1. This is an appeal by an objector from a decision of the Subordinate Judge, First Court, Alipore, granting probate of a will alleged to have been left by one Narayan Shaw. The history of the life of the testator Narayan Shaw, which is given in the will itself and which has not been disputed before us, is that in his early boyhood he came out to Bengal for the purpose of earning money and after spending some time here and there he ultimately came to Titaghur where he was employed in one capacity or another for some time and eventually became the Sardar of coolies of some mills at that place; that by his honesty and perseverance he succeeded in enlisting the sympathy and indulgence of some of the European officials of the mills and began to obtain very pro-Stable contracts from them. He thereafter married and brought his father down to his native village, acquired some properties and settled down at Titaghur. At the time of his death, he had a fixed place of abode at Titaghur and some properties movable and immovable there and at other places. For some months before his death he was suffering from diabetes and carbuncle. The will in question is alleged to have been executed by him on the morning of 19th January 1933 and he died the next day, that is the 20th. In the will it is stated that the testator had acquired properties in his own name and also in the name of his father and that he had been enjoying and possessing all those properties. It is also stated that on account of the diseases that he was suffering from there was very little hope for his life. It is recited also that he had two sons Hari har Prosad and Tara Prosad as also his wife Patia Dassi and a daughter-in-law Dhaneswari the wife of Harihar Prosad. The existence of certain other relations was also mentioned in the will. As the motive for making the will, it is stated in it, that Harihar Prosad was of bad character and addicted to drinking and other vices, that he was disobedient to the testator and did not behave well with him, that he did not care for his wife and children and had already squandered away large sums of money. After this recital of motive, it is stated that the testator was not willing to give any of his properties to the said Harihar Prosad. It is then said that the younger son Tara Prosad was a minor. It is nest stated that the wife Patia Dassi and the daughter-in-law Dhaneswari, namely the wife of Harihar Prosad, were being appointed executrixes to the will.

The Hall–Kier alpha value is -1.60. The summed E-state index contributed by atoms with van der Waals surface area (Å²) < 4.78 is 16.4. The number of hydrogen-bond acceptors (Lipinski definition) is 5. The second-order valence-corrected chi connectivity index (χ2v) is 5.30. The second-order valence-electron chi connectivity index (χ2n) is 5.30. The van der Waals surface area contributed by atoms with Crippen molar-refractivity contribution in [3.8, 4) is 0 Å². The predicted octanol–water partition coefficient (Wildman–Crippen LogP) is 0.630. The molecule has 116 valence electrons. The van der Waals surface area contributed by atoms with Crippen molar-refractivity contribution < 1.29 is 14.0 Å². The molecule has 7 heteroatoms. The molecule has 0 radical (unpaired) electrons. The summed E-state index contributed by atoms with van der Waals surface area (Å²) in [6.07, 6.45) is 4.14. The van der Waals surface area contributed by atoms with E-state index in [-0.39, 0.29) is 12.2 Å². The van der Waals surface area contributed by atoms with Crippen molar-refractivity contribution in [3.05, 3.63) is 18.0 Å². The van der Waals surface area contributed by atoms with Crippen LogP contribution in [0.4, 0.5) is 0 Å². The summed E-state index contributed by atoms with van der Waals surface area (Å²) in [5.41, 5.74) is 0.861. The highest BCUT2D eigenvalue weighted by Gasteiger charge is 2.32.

2. Some provision was then made as regards one of the properties, creating a debutter in respect of it. Then there is a passage in the will which says that upon the demise of the testator, his wife Patia Dassi and his daughter-in-law Dhaneswari will get the properties left by him in equal shares and in all those properties they would have only a life-interest and they would not be entitled to transfer any of them by way of sale or gift. It is next provided that on the demise of the wife Patia Dassi, the younger son Tara Prosad would get a half share of the properties left by the testator in absolute right. Lastly, it is provided that on the demise of the daughter-in-law Dhaneswari, the sons of Harihar Prosad will get in equal shares and in absolute right the remaining 8 annas share in the properties left by the testator. Other provisions in the will need not be referred to for our present purposes. On 15th February 1932, Patia Dassi and Dhaneswari as executrixes applied for probate of the will. On 3rd April 1933, two persons of whom the appellant was one and the other being Purusuttam Shaw, put in an objection stating that they were the sons of the testator by another wife named Samratia Dassi. Certain proceedings then followed to which it is not necessary to refer and eventually the ease was transferred from the file of the District Delegate to that of the Subordinate Judge as a contesting probate case. In the meantime, Puruauttam Shaw withdrew his objection and on 13th September 1933, the appellant Garib Shaw put in a fresh objection to contest the proceedings that were then to be held. In substance, the objection was that the will was not a genuine document and that in any event the testator had no sense or free disposing power at the time of the alleged execution of the will. On 23rd November 1933, an application was made on behalf of the propounders asking for an additional issue to be framed raising the question of locus standi of the appellant.